Futures markets play a key role in the global financial system, allowing owners of physical assets to hedge their price risk and providing speculators with a fast and inexpensive method of positioning their capital. Ultimately, bond futures markets affect the cost of funding of both corporate and governments. Previous literature has studied the relationship between trading activity and the return of financial assets but has mainly focused on US equity markets and the use of volume as a proxy for trading activity. Benson and Hagerman (1974), Foster and Viswanathan (1990), Hiemstra and Jones (1994) and Lo and Wang (2000) find that volume is positively related to price change, and closely linked to liquidity. However, it is possible that measuring trading activity by volume may actually conceal information. Trading volume can be high either due to a preponderance of buyer-initiated or seller-initiated trades, or because there is generally a large amount of trading interest that is evenly distributed between buyers and sellers; each possibility having implications for prices and liquidity. Order imbalance, defined as the difference between buyer-initiated and seller-initiated trades, is a measure of trading activity that has been suggested as more informative than volume. The impact of order imbalance on returns and liquidity may be the result of information asymmetry, or inventory adjustment. Glosten and Milgrom (1985) and Kyle (1985) develop theoretical models which suggest that, in equilibrium, the sensitivity of prices, and prevailing liquidity, will depend on the level of information asymmetry. The inventory models of Stoll (1978) and Ho and Stoll (1983) provide an alternative explanation; a large order imbalance may exacerbate the inventory problem faced by market-makers who will respond by changing bid-ask spreads and amending price quotations. Chan et al. (1999), Chan and Fong (2000), and Hasbrouck and Seppi (2001) study order imbalance in US equity markets over relatively short periods and find that there is a strong predictive ability for subsequent stock returns. Chordia et al. (2002) conducted the first extended study using order imbalance on NYSE stocks and found that order imbalances are strongly related to contemporaneous absolute returns, as well as past market returns, and that investors exhibit contrarian behaviour in aggregate. More recently, variants of the order imbalance methodology have been used to analyze the foreign exchange and fixed income markets. Evans and Lyons (2002) and Evans (2002) provide evidence that order flow contains information about economic fundamentals, and so performs an important function that explains price movements. Pasquariello and Vega (2007) find that unanticipated order flow has a significant and permanent impact on daily bond yield changes, and correlation between order flow and price changes is higher when the dispersion of beliefs among market participants is high. Underwood (2009) looks at the cross-market relationship between equities and bonds and notes that aggregate order imbalances play a strong role in explaining returns. Brandt and Kavajecz (2004) examine price discovery in the US Treasury market, finding that order-flow drives price movements, accounting for up to 26% of the variation in yields on days without macroeconomic announcements; Smales (2012a) reports similar results in Australian markets in the period around macroeconomic announcements. To date, non-US fixed income market and futures markets in particular have largely been neglected in this research. With the substantial size, scope and importance of the market for Government bond futures there is need for a greater understanding of both the drivers of returns within individual futures markets and the information flow between the markets of different countries. The market for Government bond futures differs from equity markets in several crucial ways, and thus provides strong motivation for extending the existing work on order imbalance within equity markets to the bond futures market. Firstly there is a different clientele with private or individual investors constituting a smaller part of the futures market. Second, the bond futures market is more frictionless than the equity market, with lower transaction costs, reduced liquidity concerns, and no short-sale constraints. Third, equity order imbalance on any given day may be driven by firm-specific factors, but this cannot be the case with bond futures which trade on the basis of macroeconomic factors. Additionally, there is a different inventory adjustment process within the bond futures market; while specific market makers exist within the equity market, this is not the case with bond futures. However, the interest rate swaps (IRS) and physical bond market does have market makers who use will use futures to hedge – it is therefore possible that a different transmission process operates between order-flow and returns in such a market. Finally, and perhaps most importantly, there is a lower level of fragmentation within the bond futures market; equities trade across a number of exchanges and dark-pools, for example Madhaven (2012) examines U.S. equities trading across 14 exchanges with just 40% of volume trading on the two largest exchanges, while each bond future only trades on one primary exchange.1 As a result of the difference in the level of fragmentation it may be possible that a more explicit, and directly examinable, relationship exists between order imbalance and the returns on bond futures. This paper has several key aims. Firstly, a variant of the order imbalance methodology (developed by Chordia et al., 2002 and continued by Chordia and Subrahmanyam, 2004) is applied to futures markets for the first time in order to examine the principal causes of order imbalance in the six largest Government bond futures markets, and provides an international comparison. Secondly, the relationship between order imbalance and market returns is investigated, enabling a deeper understanding of aggregate trading behaviour in bond futures markets. Finally, a Vector Auto Regression (VAR) framework is utilized to examine the relationship between order flow and returns across the six international bond futures markets, providing a greater understanding of the inter-market information flow and a demonstration of the linkage of global capital flows. The key findings are summarized as follows. Order imbalances are related to past market returns. Market participants exhibit contrarian behaviour following market declines, but there is continuation of order imbalances following market rallies. There is evidence of price reversals following both positive and negative returns, with positive returns witnessing the larger reversal. Order imbalances are strongly related to contemporaneous returns with excess buy (sell) orders driving up (down) prices, even after controlling for aggregate market volume. International bond futures markets are strongly intertwined, in terms of order-flow and returns. The US market has a strong influence on returns and order flow across global markets; this is likely an indication of the spill-over effect of US macroeconomic data. The rest of this paper is organized as follows: Section 2 discusses the nature of the data and methodology used in this paper. Section 3 provides analysis on the causes of order imbalance. Section 4 provides discussion on the connection between market returns and order imbalance. Section 5 examines the inter-market relationship between the six largest Government bond future markets. Section 6 concludes the paper.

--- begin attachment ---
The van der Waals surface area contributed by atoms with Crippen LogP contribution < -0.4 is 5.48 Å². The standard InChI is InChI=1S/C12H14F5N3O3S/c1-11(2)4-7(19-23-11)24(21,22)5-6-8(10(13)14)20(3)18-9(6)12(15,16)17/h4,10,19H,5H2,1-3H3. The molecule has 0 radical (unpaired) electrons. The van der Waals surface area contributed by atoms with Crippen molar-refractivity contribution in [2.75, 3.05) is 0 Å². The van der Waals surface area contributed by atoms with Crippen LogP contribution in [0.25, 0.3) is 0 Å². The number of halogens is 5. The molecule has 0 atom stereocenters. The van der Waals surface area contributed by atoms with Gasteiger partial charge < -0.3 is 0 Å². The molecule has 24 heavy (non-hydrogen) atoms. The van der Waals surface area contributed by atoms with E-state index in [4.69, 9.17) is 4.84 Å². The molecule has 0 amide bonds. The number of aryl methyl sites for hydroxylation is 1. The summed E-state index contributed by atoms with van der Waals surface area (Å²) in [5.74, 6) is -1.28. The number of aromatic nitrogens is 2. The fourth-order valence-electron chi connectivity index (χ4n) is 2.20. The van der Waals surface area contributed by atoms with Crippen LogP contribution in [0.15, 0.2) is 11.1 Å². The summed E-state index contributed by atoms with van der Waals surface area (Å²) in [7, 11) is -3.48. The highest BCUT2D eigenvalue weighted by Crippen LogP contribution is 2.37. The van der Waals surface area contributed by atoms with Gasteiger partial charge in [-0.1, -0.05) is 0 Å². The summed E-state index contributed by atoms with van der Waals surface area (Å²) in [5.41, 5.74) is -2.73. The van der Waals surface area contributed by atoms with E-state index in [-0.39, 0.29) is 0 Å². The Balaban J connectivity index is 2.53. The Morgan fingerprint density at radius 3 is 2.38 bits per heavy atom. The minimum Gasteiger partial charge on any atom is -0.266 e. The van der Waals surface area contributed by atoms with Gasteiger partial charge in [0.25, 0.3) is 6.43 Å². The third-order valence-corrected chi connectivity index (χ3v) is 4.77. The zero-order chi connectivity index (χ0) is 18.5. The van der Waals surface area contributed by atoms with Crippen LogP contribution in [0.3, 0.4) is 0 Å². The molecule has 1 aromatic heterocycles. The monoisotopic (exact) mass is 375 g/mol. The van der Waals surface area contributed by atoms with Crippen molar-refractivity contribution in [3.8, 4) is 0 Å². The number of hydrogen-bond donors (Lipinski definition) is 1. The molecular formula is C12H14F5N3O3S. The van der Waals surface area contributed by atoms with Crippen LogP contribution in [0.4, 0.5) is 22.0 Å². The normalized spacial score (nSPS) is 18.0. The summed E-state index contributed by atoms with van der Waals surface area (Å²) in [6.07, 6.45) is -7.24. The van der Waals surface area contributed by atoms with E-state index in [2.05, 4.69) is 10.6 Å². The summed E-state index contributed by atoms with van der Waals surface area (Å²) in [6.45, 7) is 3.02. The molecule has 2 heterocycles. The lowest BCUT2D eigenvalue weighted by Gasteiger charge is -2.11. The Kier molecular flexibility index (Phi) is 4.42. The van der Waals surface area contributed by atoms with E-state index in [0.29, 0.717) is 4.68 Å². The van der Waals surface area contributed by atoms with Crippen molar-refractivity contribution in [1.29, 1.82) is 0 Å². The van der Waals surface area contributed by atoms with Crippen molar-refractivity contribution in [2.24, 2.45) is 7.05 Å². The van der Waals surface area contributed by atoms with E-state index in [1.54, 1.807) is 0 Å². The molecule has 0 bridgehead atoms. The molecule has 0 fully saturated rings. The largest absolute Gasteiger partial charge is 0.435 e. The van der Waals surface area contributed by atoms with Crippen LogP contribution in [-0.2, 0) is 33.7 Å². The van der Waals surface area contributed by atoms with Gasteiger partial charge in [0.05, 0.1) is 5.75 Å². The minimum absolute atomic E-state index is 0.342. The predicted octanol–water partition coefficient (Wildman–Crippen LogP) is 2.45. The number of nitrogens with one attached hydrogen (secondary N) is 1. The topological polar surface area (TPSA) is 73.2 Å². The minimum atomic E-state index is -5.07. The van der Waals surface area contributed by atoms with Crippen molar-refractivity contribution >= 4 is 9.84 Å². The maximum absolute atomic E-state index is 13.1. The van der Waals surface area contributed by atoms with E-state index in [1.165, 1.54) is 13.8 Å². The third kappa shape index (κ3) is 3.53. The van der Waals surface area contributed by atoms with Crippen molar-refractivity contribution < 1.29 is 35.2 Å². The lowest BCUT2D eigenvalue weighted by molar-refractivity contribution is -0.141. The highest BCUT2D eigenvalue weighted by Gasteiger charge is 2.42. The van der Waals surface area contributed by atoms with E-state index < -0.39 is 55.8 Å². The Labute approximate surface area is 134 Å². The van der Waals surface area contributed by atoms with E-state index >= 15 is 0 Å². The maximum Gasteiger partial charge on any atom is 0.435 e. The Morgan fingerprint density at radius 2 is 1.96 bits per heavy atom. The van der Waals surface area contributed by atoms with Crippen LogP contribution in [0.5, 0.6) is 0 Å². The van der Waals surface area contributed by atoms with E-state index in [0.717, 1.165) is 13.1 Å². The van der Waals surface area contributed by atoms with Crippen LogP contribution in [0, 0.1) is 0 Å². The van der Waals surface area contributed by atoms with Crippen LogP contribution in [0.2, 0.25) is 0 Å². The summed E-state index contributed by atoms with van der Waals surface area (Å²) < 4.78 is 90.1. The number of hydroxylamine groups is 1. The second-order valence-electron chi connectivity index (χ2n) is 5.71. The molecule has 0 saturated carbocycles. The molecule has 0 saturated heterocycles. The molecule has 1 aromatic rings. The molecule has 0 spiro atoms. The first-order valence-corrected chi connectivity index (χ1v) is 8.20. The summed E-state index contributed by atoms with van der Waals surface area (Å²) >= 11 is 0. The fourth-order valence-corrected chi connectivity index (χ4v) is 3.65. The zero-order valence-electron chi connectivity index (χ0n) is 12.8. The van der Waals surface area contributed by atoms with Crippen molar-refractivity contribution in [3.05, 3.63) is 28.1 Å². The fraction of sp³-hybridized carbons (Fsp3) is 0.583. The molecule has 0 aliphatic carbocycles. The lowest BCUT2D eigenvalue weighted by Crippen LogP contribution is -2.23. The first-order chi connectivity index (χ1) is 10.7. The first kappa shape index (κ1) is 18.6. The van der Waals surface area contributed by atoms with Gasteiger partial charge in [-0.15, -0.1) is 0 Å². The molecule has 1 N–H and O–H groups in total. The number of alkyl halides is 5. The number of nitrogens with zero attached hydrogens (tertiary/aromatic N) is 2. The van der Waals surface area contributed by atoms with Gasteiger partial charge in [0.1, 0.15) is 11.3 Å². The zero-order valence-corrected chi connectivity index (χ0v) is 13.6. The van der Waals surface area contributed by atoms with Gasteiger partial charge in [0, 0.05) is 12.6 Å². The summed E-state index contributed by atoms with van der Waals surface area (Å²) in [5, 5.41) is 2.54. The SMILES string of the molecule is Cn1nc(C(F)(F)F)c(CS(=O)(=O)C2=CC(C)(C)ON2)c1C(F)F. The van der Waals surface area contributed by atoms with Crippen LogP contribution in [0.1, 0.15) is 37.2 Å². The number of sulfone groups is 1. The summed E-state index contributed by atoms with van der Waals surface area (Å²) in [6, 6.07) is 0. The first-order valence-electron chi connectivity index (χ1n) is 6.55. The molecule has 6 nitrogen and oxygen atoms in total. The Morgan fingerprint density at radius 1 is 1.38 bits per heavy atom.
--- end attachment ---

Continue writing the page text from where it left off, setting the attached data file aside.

نتیجه گیری انگلیسی
The relationship between trading activity and market returns have been explored extensively,particularly with regards the US equity markets. Trading activity has typically been measured byvolume, but more recent work (e.g. Spiegel and Subrahmanyam, 1995; Chordia et al., 2002) suggeststhat the imbalance between buyer and seller initiated orders could be a powerful determinant ofprice movements beyond trading volume. Analysis of the determinants of order imbalances, and ofthe relation among order imbalance and returns, on an international basis produces clear evidence ofsimilarities across markets during the sample period.Order imbalances are related to past market returns. Examining lagged market returns there is evi-dence of contrarian investor behaviour among market participants. However, disaggregating returnsinto positive and negative components reveals that the contrarian behaviour is only prevalent follow-ing an increase in yields (falling futures prices), whilst investors tend to follow a continuation strategy(continue to buy) when yields are falling and prices rising.Order imbalances are strongly related to contemporaneous returns after controlling for aggregate mar-ket volume. Contemporaneous order imbalance exerts an impact on market returns in the expecteddirection i.e. excess buy (sell) orders drive yields down (up). Order imbalance also has an impact oncontemporaneous volatility (absolute daily returns) even after controlling for trading volume. Theseresults are consistent across all countries apart from Japan where the market differs owing to thelarger notional size of futures contracts, and significantly lower average yields.International bond futures markets are strongly intertwined. Returns and order-imbalance arestrongly correlated between markets, particularly those markets with strong economic linkages. TheUS bond futures market has a strong influence on the returns and order-flow across all countries; thisis consistent with the spill-over effects of US data.Further research should investigate the time-varying inter-relationship between different bondfuture markets more closely. In particular the spill-over effects of volatility, and the price discoveryprocess resulting from macroeconomic announcements, and geopolitical news, would be of interest.